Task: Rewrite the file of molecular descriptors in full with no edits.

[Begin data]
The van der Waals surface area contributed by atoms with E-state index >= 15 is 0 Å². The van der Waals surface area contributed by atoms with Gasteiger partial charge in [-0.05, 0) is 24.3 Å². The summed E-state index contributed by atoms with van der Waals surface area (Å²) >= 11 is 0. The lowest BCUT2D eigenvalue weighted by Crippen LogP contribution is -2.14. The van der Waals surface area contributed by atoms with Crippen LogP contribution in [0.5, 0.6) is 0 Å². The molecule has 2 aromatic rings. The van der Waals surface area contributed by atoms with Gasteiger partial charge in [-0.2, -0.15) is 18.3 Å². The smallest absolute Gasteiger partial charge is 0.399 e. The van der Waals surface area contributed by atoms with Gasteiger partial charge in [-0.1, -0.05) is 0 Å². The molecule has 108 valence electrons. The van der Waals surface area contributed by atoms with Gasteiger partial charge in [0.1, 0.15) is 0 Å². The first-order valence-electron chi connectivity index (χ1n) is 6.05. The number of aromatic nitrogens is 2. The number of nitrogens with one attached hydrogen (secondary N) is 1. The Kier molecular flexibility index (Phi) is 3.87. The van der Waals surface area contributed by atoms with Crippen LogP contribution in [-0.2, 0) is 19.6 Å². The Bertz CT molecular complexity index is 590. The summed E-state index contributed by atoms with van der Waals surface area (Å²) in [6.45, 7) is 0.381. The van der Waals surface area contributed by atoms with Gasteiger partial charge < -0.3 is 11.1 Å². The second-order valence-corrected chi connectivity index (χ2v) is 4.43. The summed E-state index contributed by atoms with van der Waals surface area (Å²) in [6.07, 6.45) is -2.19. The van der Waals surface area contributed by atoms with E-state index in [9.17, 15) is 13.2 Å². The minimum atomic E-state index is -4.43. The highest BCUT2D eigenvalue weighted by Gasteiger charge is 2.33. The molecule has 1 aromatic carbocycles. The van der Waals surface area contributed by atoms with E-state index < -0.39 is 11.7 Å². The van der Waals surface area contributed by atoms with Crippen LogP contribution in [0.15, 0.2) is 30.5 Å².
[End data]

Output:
The van der Waals surface area contributed by atoms with E-state index >= 15 is 0 Å². The van der Waals surface area contributed by atoms with Gasteiger partial charge in [-0.05, 0) is 24.3 Å². The summed E-state index contributed by atoms with van der Waals surface area (Å²) >= 11 is 0. The lowest BCUT2D eigenvalue weighted by Crippen LogP contribution is -2.14. The van der Waals surface area contributed by atoms with Crippen LogP contribution in [0.5, 0.6) is 0 Å². The molecule has 2 aromatic rings. The van der Waals surface area contributed by atoms with Gasteiger partial charge in [-0.2, -0.15) is 18.3 Å². The smallest absolute Gasteiger partial charge is 0.399 e. The van der Waals surface area contributed by atoms with Gasteiger partial charge in [-0.1, -0.05) is 0 Å². The molecule has 108 valence electrons. The van der Waals surface area contributed by atoms with Gasteiger partial charge in [0.1, 0.15) is 0 Å². The first-order valence-electron chi connectivity index (χ1n) is 6.05. The number of aromatic nitrogens is 2. The number of nitrogens with one attached hydrogen (secondary N) is 1. The Kier molecular flexibility index (Phi) is 3.87. The van der Waals surface area contributed by atoms with Crippen LogP contribution in [-0.2, 0) is 19.6 Å². The Bertz CT molecular complexity index is 590. The summed E-state index contributed by atoms with van der Waals surface area (Å²) in [6.45, 7) is 0.381. The van der Waals surface area contributed by atoms with Gasteiger partial charge < -0.3 is 11.1 Å². The second-order valence-corrected chi connectivity index (χ2v) is 4.43. The summed E-state index contributed by atoms with van der Waals surface area (Å²) in [6.07, 6.45) is -2.19. The van der Waals surface area contributed by atoms with E-state index in [9.17, 15) is 13.2 Å². The minimum atomic E-state index is -4.43. The highest BCUT2D eigenvalue weighted by Gasteiger charge is 2.33. The molecule has 1 aromatic carbocycles. The van der Waals surface area contributed by atoms with E-state index < -0.39 is 11.7 Å². The van der Waals surface area contributed by atoms with Crippen LogP contribution in [0.15, 0.2) is 30.5 Å².